Figure 2: Method for the preparation of TiO2 paste.
2.3.3. DSSC Assembly

After measuring the thickness of the layer, the TiO2 layer was treated with 40 mM TiCl4 solution, rinsed with water and ethanol, and sintered at 500°C for 30 min. After cooling to 80°C, the TiO2 electrode was immersed into a 0.5 mM N-719 dye solution in a mixture of acetonitrile and tert-butyl alcohol (volume ratio: 1 : 1) and kept at room temperature for 20–24 h to complete the sensitizer uptake. A hole was drilled in the FTO glass (Nippon-Sheet Glass-Pilkington, 15 ohm/sq, 2.2 mm thick) counter electrode to insert the electrolyte into the cell after sealing. A perforated sheet was washed with H2O and with a 0.1 M HCl solution in ethanol and cleaned by ultrasonication in an acetone bath for 10 min. After the removal of residual organic contaminants by heating in air for 15 min at 400°C, a Pt catalyst was deposited on the FTO glass by coating with a drop of H2PtCl6 solution (2 mg Pt in 1 mL ethanol) and repeating the heat treatment at 400°C for 15 min. The dye-covered TiO2 electrode and Pt-counter electrode were assembled into a sandwich-type cell and sealed with a 25 mm thick hot-melt gasket made of the ionomer Surlyn 1702 (DuPont). The aperture of the Surlyn frame was 2 mm larger than that of the TiO2 area, and its width was 1 mm. A drop of the electrolyte, a solution of 0.60 M BMII, 0.03 M I2, 0.10 M guanidinium thiocyanate, and 0.50 M 4-tert-butylpyridine in a mixture of acetonitrile and valeronitrile (volume ratio: 85 : 15) was deposited through the hole in the back of the counter electrode. The electrolyte was introduced into the cell via vacuum backfilling. The cell was placed in a small vacuum chamber to remove internal air. Exposure of the cell to ambient pressure again causes the electrolyte to be driven into the cell. Finally, the hole was sealed using a hot-smelt ionomer film (Bynel 4164, 35 μm thick, Du-Pont) and a cover glass (0.1 mm thick).

2.4. Photovoltaic Measurement of DSSC

Photovoltaic measurements were conducted using an AM 1.5 solar simulator. The power of the simulated light was calibrated to be 100 mWcm−2 using a reference Si photodiode equipped with an IR-cutoff filter (Bunkou Keiki, Japan). Current density-voltage (I-V) curves were obtained by applying an external bias to the cell and measuring the generated photocurrent with a digital source meter. The voltage step and delay time of photocurrent were 10 mV and 40 ms, respectively.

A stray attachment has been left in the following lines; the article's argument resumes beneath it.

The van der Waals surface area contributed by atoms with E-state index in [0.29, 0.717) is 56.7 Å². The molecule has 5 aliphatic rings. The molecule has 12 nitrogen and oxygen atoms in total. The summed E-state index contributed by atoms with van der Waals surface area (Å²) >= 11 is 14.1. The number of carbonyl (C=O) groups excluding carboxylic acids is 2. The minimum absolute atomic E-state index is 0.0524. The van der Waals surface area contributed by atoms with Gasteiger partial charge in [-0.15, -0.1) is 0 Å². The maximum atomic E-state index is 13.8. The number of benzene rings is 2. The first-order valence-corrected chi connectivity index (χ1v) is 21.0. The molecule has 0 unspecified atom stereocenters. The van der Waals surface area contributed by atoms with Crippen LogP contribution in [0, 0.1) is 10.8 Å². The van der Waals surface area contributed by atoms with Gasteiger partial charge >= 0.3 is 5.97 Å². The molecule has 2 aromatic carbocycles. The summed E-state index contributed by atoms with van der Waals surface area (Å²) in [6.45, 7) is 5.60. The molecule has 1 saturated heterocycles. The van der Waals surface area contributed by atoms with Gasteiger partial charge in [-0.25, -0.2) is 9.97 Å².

Photo action spectra of dye-sensitized solar cells were measured using pyroelectric energy sensor (PE10-S, Ophir optronics Ltd., Israel) and bandpass filters from 400 nm to 800 nm.

3. Results and Discussion

The distribution of TiO2 particles is shown in Figure 3. Each sample has different particle distributions due to the different ratios of ethanol and terpineol used, although the dispersion time used was the same. The mean particle sizes of TiO2 in samples A, B, and C were 42.5, 56.9, and 73.4 nm, respectively. The primary particle size of P25 TiO2 is 21 nm; therefore, approximately 2–4 primary particles were aggregated for sample A. The maximum particle size of sample A was around 100 nm. The mean particle size of sample B was 56.9 nm, and the TiO2 particles were dispersed as aggregates composed of about 2–10 particles. The mean particle size of sample C was 73.4 nm, so that more than 10 TiO2 particles are agglomerated and individual particles in sample C were largely agglomerated compared with sample A. Therefore, the dispersivity can be controlled according to the solvent blend ratio of ethanol and terpineol used in the dispersion.

Figure 3: Particle size distribution of the TiO2 dispersions.

Figure 4 shows XRD patterns for each TiO2 sample. The peaks are confirmed as being almost the same position for all samples and the crystallinity was not degraded by the bead-milling process. The conversion efficiency of the DSSC may change with the crystallinity of TiO2, so that TiO2 particles should be dispersed with consideration of the influence of bead-milling on the crystallinity.